These are felt to cause some change in the dependent variables. They are manipulated by the researcher. Subjects may be presented different stimuli, placed in different settings, given different instructions, or affected directly in physical or chemical ways. What the experimenter does to the subject is called a treatment. Each independent variable takes on a certain number of levels. For example, in an experiment on the effect of a drug, the levels might be varying dosages.
These are felt to be affected by the independent variables. They are measured by the experimenter and are normally responses of the subjects.
To test a hypothesis, the experiment compares the behavior of subjects exposed to a treatment (the experimental group) with those not exposed (the control group)
A confounding variable is one which varies systematically with an independent variable. If a significant effect is found, then we do not know whether this is due to the independent variable or the confounding variable. For example, in an experiment on the effect of a drug, all subjects who are given the drug and know this may be affected by their belief that they have been given a potent drug.
The comparison is between different groups of subjects, normally a control group and a separate group for each level of the independent variable (treatment). Subjects are assigned randomly to groups.
The comparison is within subjects; that is, each subject is administered the control condition and each level of the treatment. Within-subject designs have the advantage that we don't have between-subject variance to contend with but we have to be careful to take into consideration the possible effects of the order in which the different conditions is presented. For example, if we want to know the relative effectiveness of two different techniques for teaching a foreign language, and we use the same students for each treatment, experience with the first technique may lead to better performance on the second than we would see with the second alone. An experiment can often factor out these effects by counterbalancing, that is, by varying the order of the treatments administered to the subjects.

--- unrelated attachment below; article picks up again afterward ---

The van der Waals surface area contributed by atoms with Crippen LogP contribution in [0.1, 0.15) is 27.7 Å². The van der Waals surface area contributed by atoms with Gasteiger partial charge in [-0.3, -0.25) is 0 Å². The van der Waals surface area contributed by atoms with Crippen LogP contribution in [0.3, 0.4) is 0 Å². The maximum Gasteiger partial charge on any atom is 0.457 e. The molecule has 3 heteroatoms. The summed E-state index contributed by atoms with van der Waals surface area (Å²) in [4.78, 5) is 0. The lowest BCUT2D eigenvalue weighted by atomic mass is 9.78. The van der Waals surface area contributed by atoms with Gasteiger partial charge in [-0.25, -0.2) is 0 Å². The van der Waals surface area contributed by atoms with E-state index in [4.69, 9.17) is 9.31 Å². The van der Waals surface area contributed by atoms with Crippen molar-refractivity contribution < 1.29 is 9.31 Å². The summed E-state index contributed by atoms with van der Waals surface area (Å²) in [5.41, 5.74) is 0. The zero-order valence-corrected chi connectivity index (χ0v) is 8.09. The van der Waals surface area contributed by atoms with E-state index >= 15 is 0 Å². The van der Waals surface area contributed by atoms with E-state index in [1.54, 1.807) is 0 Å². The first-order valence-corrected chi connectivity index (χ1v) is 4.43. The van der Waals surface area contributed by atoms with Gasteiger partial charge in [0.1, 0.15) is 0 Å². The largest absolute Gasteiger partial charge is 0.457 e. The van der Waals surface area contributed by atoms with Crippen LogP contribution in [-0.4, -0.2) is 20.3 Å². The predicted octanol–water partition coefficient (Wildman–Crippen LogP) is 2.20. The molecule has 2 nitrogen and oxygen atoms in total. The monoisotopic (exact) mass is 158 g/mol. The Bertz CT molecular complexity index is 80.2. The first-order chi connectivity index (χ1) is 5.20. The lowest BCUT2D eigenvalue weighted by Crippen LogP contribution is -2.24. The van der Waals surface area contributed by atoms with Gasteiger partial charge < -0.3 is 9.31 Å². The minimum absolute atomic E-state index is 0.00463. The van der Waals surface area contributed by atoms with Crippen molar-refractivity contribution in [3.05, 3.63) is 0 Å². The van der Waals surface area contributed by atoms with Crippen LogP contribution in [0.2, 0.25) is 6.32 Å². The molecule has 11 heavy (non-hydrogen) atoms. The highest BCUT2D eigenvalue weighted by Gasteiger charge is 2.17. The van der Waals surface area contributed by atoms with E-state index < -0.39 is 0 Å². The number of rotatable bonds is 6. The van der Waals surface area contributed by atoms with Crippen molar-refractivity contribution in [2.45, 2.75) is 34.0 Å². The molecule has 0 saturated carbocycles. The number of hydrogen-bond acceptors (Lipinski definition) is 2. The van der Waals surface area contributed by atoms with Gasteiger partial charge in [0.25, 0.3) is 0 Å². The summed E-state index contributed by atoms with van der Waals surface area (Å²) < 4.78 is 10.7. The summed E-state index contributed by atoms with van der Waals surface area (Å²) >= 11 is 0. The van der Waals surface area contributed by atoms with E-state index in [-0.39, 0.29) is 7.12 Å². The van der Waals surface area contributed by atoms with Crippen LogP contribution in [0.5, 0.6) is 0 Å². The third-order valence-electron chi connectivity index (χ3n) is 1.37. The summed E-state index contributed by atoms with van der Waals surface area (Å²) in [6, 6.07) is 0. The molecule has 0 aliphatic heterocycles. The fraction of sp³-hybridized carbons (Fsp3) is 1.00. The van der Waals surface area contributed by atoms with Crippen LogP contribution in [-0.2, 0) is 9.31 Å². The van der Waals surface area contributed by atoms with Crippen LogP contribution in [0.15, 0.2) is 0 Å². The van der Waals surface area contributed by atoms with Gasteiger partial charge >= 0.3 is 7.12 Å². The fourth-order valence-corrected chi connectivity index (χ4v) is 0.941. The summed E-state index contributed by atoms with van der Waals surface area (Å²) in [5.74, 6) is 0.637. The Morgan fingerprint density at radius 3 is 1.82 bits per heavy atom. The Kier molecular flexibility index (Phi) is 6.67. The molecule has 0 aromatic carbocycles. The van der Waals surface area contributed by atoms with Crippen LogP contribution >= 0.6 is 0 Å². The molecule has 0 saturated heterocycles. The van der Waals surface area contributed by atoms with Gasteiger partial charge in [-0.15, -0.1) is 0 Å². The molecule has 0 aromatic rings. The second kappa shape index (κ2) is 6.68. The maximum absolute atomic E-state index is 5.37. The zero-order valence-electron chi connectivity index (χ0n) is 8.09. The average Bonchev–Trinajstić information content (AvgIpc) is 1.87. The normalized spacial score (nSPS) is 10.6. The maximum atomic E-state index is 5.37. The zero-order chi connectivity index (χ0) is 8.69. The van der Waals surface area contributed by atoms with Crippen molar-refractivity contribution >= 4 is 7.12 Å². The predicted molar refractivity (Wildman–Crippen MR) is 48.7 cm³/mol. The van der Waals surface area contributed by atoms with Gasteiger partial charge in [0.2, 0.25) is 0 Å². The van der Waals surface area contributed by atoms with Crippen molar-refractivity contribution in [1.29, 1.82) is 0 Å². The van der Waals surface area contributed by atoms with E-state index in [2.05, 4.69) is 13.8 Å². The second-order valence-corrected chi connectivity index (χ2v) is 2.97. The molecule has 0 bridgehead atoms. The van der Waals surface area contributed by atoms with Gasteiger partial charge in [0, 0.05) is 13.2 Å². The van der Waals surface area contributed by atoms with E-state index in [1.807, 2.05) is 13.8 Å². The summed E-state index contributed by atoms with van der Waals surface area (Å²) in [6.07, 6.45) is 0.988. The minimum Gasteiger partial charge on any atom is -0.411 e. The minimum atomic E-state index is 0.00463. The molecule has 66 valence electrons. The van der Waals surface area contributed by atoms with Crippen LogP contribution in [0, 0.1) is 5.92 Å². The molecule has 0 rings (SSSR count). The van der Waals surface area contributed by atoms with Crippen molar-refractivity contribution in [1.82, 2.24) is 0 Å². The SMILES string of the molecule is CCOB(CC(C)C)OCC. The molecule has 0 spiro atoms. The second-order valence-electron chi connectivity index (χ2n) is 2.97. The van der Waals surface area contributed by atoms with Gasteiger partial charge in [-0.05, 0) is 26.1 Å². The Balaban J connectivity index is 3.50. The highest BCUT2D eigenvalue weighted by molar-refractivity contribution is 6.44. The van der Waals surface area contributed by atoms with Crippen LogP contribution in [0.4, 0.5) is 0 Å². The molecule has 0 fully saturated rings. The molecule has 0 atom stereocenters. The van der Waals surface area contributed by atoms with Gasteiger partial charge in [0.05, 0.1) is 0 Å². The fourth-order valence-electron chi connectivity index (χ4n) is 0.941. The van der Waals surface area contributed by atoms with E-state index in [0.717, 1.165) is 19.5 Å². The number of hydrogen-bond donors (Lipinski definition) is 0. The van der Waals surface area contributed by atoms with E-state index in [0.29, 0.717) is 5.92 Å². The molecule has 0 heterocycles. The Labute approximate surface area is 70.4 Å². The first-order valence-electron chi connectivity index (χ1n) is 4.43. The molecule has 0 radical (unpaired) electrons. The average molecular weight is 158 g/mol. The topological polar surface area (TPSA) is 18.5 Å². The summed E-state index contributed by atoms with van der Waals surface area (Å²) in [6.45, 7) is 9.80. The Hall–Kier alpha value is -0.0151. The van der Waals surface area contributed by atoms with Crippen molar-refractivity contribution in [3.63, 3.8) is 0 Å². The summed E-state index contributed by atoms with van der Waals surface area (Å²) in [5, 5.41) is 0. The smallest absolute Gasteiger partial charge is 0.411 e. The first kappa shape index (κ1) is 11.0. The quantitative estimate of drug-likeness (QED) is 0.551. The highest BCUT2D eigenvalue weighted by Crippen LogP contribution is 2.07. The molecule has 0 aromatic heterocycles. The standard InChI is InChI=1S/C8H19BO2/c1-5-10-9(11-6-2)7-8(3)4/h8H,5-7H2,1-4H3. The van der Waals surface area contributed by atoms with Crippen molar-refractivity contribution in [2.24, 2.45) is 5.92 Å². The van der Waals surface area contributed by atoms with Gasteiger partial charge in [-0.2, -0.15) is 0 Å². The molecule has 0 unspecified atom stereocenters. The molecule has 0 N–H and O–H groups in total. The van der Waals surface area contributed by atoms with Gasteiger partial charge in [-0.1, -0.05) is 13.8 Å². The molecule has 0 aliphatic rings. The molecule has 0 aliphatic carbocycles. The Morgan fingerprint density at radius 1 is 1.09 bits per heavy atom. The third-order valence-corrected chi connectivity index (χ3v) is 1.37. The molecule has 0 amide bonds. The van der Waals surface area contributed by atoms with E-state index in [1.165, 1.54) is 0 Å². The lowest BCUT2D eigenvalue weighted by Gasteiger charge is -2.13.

There is a single independent variable. We are not interested in how variables interact.
There is more than one independent variable. The experiment provides a test of two kinds of effects.
These are just the separate effects of each of the independent variables. From the perspective of the main effects, the experiment is like running separate experiments for each independent variable.
These are effects that are due to particular combinations of the independent variables. That is, the effect of one independent variable changes across the levels of another independent variable. For example, an experiment on the effects of noise on frustration tested two separate noise variables, loudness and predictability. They found that loudness only mattered when the noise was unpredictable. Interactions can only be tested in factorial designs.
There are no independent variables; all variables are dependent. The goal is to be able to predict the value of one variable given another. For example, the variables might be SAT scores and college GPA. If a correlation is found, then knowing a student's SAT score would allow you to predict his or her GPA.
Both variables may be influenced by an unobserved third variable.
It may be impossible to determine which direction the causality goes in. Does aggressive behavior cause people to watch aggressive TV shows, or does watching aggressive TV shows cause aggressive behavior?
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Last updated: 24 October 1995
Copyright 1995, The Trustees of Indiana University